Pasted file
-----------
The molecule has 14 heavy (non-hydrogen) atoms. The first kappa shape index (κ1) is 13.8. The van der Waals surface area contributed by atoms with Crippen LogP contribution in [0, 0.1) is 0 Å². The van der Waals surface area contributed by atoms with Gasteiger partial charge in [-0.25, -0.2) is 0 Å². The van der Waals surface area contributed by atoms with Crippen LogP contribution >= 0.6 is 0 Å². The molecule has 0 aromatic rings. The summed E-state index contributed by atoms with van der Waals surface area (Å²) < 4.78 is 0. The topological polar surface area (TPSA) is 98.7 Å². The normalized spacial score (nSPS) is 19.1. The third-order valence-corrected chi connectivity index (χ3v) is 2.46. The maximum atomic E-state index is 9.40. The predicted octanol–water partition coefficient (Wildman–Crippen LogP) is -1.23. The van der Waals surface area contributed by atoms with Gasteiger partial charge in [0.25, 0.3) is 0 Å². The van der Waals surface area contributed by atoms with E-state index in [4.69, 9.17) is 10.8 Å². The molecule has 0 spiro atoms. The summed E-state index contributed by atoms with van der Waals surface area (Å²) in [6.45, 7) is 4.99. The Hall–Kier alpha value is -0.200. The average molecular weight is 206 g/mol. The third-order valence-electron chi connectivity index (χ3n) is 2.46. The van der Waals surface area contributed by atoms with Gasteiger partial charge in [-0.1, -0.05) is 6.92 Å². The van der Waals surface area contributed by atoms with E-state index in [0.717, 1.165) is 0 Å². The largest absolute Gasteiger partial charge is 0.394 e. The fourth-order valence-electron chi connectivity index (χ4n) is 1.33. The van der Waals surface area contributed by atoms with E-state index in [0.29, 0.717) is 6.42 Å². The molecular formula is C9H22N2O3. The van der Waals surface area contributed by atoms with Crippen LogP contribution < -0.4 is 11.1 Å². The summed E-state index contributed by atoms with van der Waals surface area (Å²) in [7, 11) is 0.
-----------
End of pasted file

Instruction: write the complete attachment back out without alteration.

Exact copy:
The molecule has 14 heavy (non-hydrogen) atoms. The first kappa shape index (κ1) is 13.8. The van der Waals surface area contributed by atoms with Crippen LogP contribution in [0, 0.1) is 0 Å². The van der Waals surface area contributed by atoms with Gasteiger partial charge in [-0.25, -0.2) is 0 Å². The van der Waals surface area contributed by atoms with Crippen LogP contribution >= 0.6 is 0 Å². The molecule has 0 aromatic rings. The summed E-state index contributed by atoms with van der Waals surface area (Å²) < 4.78 is 0. The topological polar surface area (TPSA) is 98.7 Å². The normalized spacial score (nSPS) is 19.1. The third-order valence-corrected chi connectivity index (χ3v) is 2.46. The maximum atomic E-state index is 9.40. The predicted octanol–water partition coefficient (Wildman–Crippen LogP) is -1.23. The van der Waals surface area contributed by atoms with Gasteiger partial charge in [0.25, 0.3) is 0 Å². The van der Waals surface area contributed by atoms with E-state index in [4.69, 9.17) is 10.8 Å². The molecule has 0 spiro atoms. The summed E-state index contributed by atoms with van der Waals surface area (Å²) in [6.45, 7) is 4.99. The Hall–Kier alpha value is -0.200. The average molecular weight is 206 g/mol. The third-order valence-electron chi connectivity index (χ3n) is 2.46. The van der Waals surface area contributed by atoms with Gasteiger partial charge in [-0.1, -0.05) is 6.92 Å². The van der Waals surface area contributed by atoms with E-state index in [0.717, 1.165) is 0 Å². The largest absolute Gasteiger partial charge is 0.394 e. The fourth-order valence-electron chi connectivity index (χ4n) is 1.33. The van der Waals surface area contributed by atoms with E-state index in [0.29, 0.717) is 6.42 Å². The molecular formula is C9H22N2O3. The van der Waals surface area contributed by atoms with Crippen LogP contribution < -0.4 is 11.1 Å². The summed E-state index contributed by atoms with van der Waals surface area (Å²) in [7, 11) is 0.